I recommend using a paper trading account while testing trade execution code. Also, the strategy within the code, if you were curious, has no quantitative backing. It's merely an example. The point is, you can add your own system in place of the one in the code.

I tried to comment on everything important in the code. If anything doesn't work or doesn't make sense, let me know! I'll try to reply quickly.

Here's the code:

from ib.ext.Contract import Contract
from ib.ext.Order import Order
from ib.opt import ibConnection, message
from time import sleep, strftime, localtime
from datetime import datetime

## Global variables
shares = 3
action = 'BUY' 
orderID = 30
last = 0
prev_last = 0
sym = 'YM'

## Contract Creation Function
def makeStkContract(sym):
    contract = Contract()
    contract.m_symbol = 'YM'
    contract.m_secType = 'FUT'
    contract.m_expiry = '20130315'
    contract.m_exchange = 'ECBOT'
    contract.m_currency = 'USD'
    return contract

## Order Creation Function
def makeStkOrder(shares,action):
    order = Order()
    order.m_minQty = shares
#    order.m_lmtPrice = limit_price
    order.m_orderType = 'MKT'
    order.m_totalQuantity = shares
    order.m_action = str(action).upper()
    return order

## Tick Handler
def my_tick_handler(msg):
    global last
    global prev_last
    #print msg
    if msg.field == 4:
        prev_last = last
        last = float(msg.price)
    print msg

con = ibConnection()
con.register(my_tick_handler, message.TickSize, message.TickPrice)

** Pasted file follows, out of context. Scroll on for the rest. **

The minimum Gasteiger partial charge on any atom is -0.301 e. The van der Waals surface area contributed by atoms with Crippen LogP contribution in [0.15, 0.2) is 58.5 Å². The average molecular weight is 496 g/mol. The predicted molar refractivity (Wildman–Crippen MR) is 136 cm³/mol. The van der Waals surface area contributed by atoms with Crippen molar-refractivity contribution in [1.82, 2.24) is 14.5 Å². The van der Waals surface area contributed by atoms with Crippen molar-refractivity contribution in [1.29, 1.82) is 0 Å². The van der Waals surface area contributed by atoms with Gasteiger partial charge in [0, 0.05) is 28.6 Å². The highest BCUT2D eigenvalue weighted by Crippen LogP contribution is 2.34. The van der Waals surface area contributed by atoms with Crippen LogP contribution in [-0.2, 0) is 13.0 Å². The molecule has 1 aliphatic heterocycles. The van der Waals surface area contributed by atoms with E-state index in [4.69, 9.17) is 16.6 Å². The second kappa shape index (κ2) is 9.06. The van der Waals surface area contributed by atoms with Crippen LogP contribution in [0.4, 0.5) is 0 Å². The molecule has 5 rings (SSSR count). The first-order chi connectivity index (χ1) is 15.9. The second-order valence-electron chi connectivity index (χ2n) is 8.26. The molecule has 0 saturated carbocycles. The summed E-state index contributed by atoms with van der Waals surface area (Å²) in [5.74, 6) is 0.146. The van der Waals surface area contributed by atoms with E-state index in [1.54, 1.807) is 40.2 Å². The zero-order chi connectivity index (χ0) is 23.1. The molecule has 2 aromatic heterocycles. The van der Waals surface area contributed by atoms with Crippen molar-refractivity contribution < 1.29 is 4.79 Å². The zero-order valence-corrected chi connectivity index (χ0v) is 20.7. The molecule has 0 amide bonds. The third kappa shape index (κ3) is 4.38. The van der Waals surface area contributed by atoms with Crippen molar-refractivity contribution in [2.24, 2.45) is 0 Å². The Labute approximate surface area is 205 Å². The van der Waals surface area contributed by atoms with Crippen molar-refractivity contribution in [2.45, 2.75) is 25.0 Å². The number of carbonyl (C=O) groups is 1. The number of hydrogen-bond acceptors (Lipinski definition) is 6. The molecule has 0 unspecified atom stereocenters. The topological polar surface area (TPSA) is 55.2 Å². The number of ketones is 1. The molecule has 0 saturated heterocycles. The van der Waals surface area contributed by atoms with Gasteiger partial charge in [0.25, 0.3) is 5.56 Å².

## Make your contract
stkContract = makeStkContract(sym)
## Request tick data
con.reqMktData(orderID, stkContract, '', False)
print last

## Prints last price as long as between 13070 and 13100
while (last > 13070 and last < 13100):
    print last

#### A possible execution plan. Remove '##' to initiate.
#### A paper trading account is recommended for testing and debugging trade execution code.
##    if (last > 13083):
##        action = 'BUY'
##        stkOrder = makeStkOrder(shares,action)
##        con.placeOrder(orderID,stkContract,stkOrder)
##    elif (last < 13082):
##        action = 'SELL'
##        stkOrder = makeStkOrder(shares,action)
##        con.placeOrder(orderID,stkContract,stkOrder)

##Stop receiving tick values

##Disconnect from TWS

Wednesday, December 19, 2012

TV is Dead

As I have yet to figure out what to do about my quantitative writings, I am back to discussing the shortfalls of  articles I find largely through Abnormal Returns. 

While still pertinent to understand, acquiring such knowledge now will not put you ahead of the game. I'm guessing this type of article is just an easy throw-away mimic article, in the vein of the "OMG the newspaper is dying!" article. Of course, it's kind of hard to write about newspapers demise anymore. Most are dead and gone, killed by up to the second free reporting. When it comes to people searching for deals and coupons in the paper, amazon and groupon (and its many clones) provide much better services--for both customer and business.

But, the newspaper sensation was fun to write about. People liked to talk about it. Now, that it is nearly dead and everyone has heard about it, I guess media outlets are moving onto the next thing. The next thing to watch die. 

You should've seen it coming ten years ago. And for the last five, online video advertising has been exploding in revenue and profit. Plus, most shows are online, and anyone with an average computer know-how can download the latest episode of anything that is not online (or ask a friend to do it for them).

The internet has replaced television for many people, and it will continue to decline. Besides habit and comfort of use, there's really no reason to access content through the television anymore. There will be even less reason to do so in ten years.

Friday, December 14, 2012

AAPL to Apple? Or APPL to orange?

I never really liked these kind of comparisons: ( He could be right, but I don't think he's showing any data that is statistically significant. It's an analogy, alright, but not something I'd necessarily want to trade directly off of.